Exact measurements of the wrong things can drive out good judgments of the right things, which can put the future of our businesses at risk. The illusion of certainty in our measurements creates—to borrow an important concept from the insurance industry—a moral hazard. If people are insured, they may just act carelessly and cause the very thing they are insured against. Fire insurance facilitates arson; unemployment insurance allows people to not be as diligent in finding a job; life insurance can lead to suicide or, worse, murder.
Our current cult of calculation—perpetuated by the infamous McKinsey maxim of “What you can measure, you can manage”—creates the same type of risk, offering today’s business executives the illusion of control and mastery of knowledge. It allows them to substitute statistics for thinking. It gives them a false sense of security where doubt should otherwise exist.
To help business owners and executives avoid these risks and favor effectiveness over efficiency, here are seven moral hazards of measurements they should be wary of.
Moral Hazard 1: We Can Count Consumers, But Not Individuals
Because benefits and costs are inherently personal and subjective, aggregation misses the individual. We can measure the objective temperature in a room at 70 degrees, but any one person may feel either warm or cold, and the differences cannot be used to cancel each other out.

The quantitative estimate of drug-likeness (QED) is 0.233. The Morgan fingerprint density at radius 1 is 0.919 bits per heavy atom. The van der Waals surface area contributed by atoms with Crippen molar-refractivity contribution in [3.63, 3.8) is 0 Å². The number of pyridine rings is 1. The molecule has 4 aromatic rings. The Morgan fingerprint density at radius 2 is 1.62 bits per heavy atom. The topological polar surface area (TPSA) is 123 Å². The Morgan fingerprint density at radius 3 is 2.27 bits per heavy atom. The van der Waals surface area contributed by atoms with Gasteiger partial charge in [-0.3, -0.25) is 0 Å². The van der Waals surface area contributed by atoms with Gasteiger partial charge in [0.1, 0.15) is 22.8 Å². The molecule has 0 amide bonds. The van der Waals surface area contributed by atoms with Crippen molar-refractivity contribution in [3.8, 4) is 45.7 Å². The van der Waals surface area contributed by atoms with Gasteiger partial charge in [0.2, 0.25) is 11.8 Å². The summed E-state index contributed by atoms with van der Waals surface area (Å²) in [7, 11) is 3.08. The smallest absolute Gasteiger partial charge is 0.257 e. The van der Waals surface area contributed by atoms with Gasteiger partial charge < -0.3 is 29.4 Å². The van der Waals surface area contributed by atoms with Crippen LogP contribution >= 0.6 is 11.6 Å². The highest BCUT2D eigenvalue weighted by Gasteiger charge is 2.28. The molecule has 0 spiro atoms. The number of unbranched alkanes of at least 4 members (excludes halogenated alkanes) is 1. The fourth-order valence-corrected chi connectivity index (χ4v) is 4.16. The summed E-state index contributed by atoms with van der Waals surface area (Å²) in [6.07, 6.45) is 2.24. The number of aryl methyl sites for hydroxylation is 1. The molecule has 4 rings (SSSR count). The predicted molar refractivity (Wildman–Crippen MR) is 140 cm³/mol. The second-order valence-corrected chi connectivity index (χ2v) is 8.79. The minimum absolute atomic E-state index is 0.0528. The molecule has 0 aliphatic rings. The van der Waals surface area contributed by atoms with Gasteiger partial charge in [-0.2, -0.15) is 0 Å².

We simply cannot mathematically manipulate or categorize people.
Moral Hazard 2: You Change What You Measure
Scientists call it Heisenberg’s Uncertainty Principle: The observer in a scientific experiment affects the result.
Central bankers call it Goodhart’s Law: Any target that is set can quickly lose its meaning because it can be manipulated.
In other words, people will always find ways to reach their numerical targets, even if it sometimes leads to ineffectiveness or unethical behavior.
Moral Hazard 3: Measurements Crowd Out Intuition and Insight
Once a measure becomes entrenched as part of the conventional wisdom, it also typically becomes impervious to logic, intuition, critical thinking or innovation.
For example, if you’ve ever been bribed off an oversold airplane—with a free flight voucher, upgrade or airline money equivalent—you have the late economist Julian Simon to thank. Until 1978, travelers were bumped off overbooked planes rather capriciously, and this caused enormous amounts of customer complaints and ill will. But the measurements didn’t help solve the problem; instead, it took an outsider to find the solution. Simon did not analyze countless numbers and statistics; on the contrary, he used his intuition to solve a quite vexing problem.
Moral Hazard 4: Measurements Are Unreliable
A country’s per-capita gross domestic product increases when a sheep is born but decreases when a child is born. And divorce actually increases the GDP since almost two of every commodity must now be purchased rather than just one.
Yet these measurements mask the joy of a child and the agony of divorce.
Why would we want to put so much faith in these numbers? Picasso once said, “Art is a lie that tells the truth.” In business, however, it seems, in some instances, that measurements are truths that tell lies.